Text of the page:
Salon, the Woman’s Day of the Manhattan set, has a feature called Real Families, described on the site as “a personal-essay series that celebrates the surprising and ever-shifting nature of domestic life in the 21st century.”
“Surprise” is hardly the word for what I felt, though, when I came across an account of Salon’s latest “real life” in an article on Yahoo. It was, by turns, so depressing and exasperating, I hardly knew where to being writing about it.
The original story is headed, “Why I left my children”. Here is the gist of it.
“Rahna Reiko Rizzuto says that she never wanted to be a mother.”
Call me old-fashioned, but once you take Baby home from the maternity ward, it’s a little late for that sentiment, isn’t it?
“I had this idea that motherhood was this really all-encompassing thing,” she explained on the Today Show.
Actually, it is — unless you choose to opt out, after the fact.
Ten years ago, when her sons were 5 and 3, Rizzuto received a fellowship to spend six months in Japan, researching a book about the survivors of Hiroshima. Four months in, when her children came to visit, she had an epiphany: She didn’t want to be a full-time mother anymore. When she returned to New York, she ended her 20-year marriage and chose not to be her kids’ custodial parent.
Wow. I told my girls about this article, and my youngest, 6, almost started to cry. Rizzuto doesn’t say how her preschool sons reacted at the time of her epiphany (I can imagine), but she claims that they are now “fine”.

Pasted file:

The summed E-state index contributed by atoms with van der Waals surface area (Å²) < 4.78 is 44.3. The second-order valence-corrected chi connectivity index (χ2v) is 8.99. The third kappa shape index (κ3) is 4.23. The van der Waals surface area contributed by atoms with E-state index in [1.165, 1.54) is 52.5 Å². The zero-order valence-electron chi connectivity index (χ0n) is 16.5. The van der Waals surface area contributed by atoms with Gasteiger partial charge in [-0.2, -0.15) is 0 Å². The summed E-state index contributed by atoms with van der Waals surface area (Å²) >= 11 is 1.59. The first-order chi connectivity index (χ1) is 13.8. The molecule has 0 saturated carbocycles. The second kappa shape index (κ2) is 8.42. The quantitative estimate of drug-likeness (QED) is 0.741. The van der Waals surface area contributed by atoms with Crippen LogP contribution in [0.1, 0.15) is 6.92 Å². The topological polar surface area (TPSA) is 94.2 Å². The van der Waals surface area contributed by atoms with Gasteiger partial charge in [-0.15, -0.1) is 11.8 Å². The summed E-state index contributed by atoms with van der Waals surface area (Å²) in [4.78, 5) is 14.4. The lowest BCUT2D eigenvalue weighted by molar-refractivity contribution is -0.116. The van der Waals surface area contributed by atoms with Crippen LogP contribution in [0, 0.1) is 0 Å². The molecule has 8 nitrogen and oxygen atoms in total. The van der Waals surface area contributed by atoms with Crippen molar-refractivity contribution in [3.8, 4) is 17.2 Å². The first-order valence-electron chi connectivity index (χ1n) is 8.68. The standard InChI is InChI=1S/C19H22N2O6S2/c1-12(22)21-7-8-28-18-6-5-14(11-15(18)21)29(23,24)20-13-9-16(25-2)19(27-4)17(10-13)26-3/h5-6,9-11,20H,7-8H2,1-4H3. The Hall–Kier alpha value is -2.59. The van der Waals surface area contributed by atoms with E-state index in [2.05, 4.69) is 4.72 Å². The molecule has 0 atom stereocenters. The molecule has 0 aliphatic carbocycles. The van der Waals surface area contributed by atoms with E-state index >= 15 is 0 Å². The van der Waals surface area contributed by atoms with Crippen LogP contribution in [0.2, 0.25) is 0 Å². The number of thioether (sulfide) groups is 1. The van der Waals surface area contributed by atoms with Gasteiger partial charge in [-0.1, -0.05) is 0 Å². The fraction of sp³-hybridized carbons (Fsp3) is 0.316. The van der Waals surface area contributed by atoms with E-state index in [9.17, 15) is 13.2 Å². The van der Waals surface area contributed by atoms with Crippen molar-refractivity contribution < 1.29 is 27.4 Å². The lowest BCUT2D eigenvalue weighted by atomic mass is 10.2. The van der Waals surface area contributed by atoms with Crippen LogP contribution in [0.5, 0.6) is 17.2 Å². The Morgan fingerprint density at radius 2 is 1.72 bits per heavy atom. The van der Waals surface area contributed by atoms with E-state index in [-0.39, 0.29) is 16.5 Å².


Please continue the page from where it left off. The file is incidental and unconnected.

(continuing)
In fact, their relationship not only survived her leaving, but “has improved.”
“I had to leave my children to find them,” she writes “In my part-time motherhood, I get concentrated blocks of time when I can be that 1950s mother we idealize who was waiting in an apron with fresh cookies when we got off the school bus and wasn’t too busy for anything we needed until we went to bed.”
No one need be surprised that pretending to be a mythical middle class 1950s mom (whatever that is—since most back then actually were the 24/7 types) on a part-time basis is easier and perhaps more fun than doing it for real, day in, day out, for the whole 18 years. Parenting is hard, and it demands sacrifice and commitment.
The article also brings up cultural and gender issues:
The idea that a mother could love her children and still choose to leave them to pursue her own goals is the antithesis of being a ‘Tiger Mother’. It also goes against our culture’s definition of motherhood. But it shines a light on a glaring double standard: When a man chooses not to be a full-time parent, it’s acceptable—or, at least, accepted. But when a woman decides to do so, it’s abandonment.
This is a false comparison, since the argument doesn’t distinguish between moms who simply work outside the home (and many must) and moms who kiss motherhood goodbye and strike out on their own.
And yes, gender standards are different; many of us choose for them to be so. Many couples choose to embrace the Dad/breadwinner; Mom/home-caregiver model, and we’re not going to apologize for it. Not only do we think it’s natural (or divinely ordained, if you prefer) but it just works better for most families who want one parent at home, for that one to be the mom.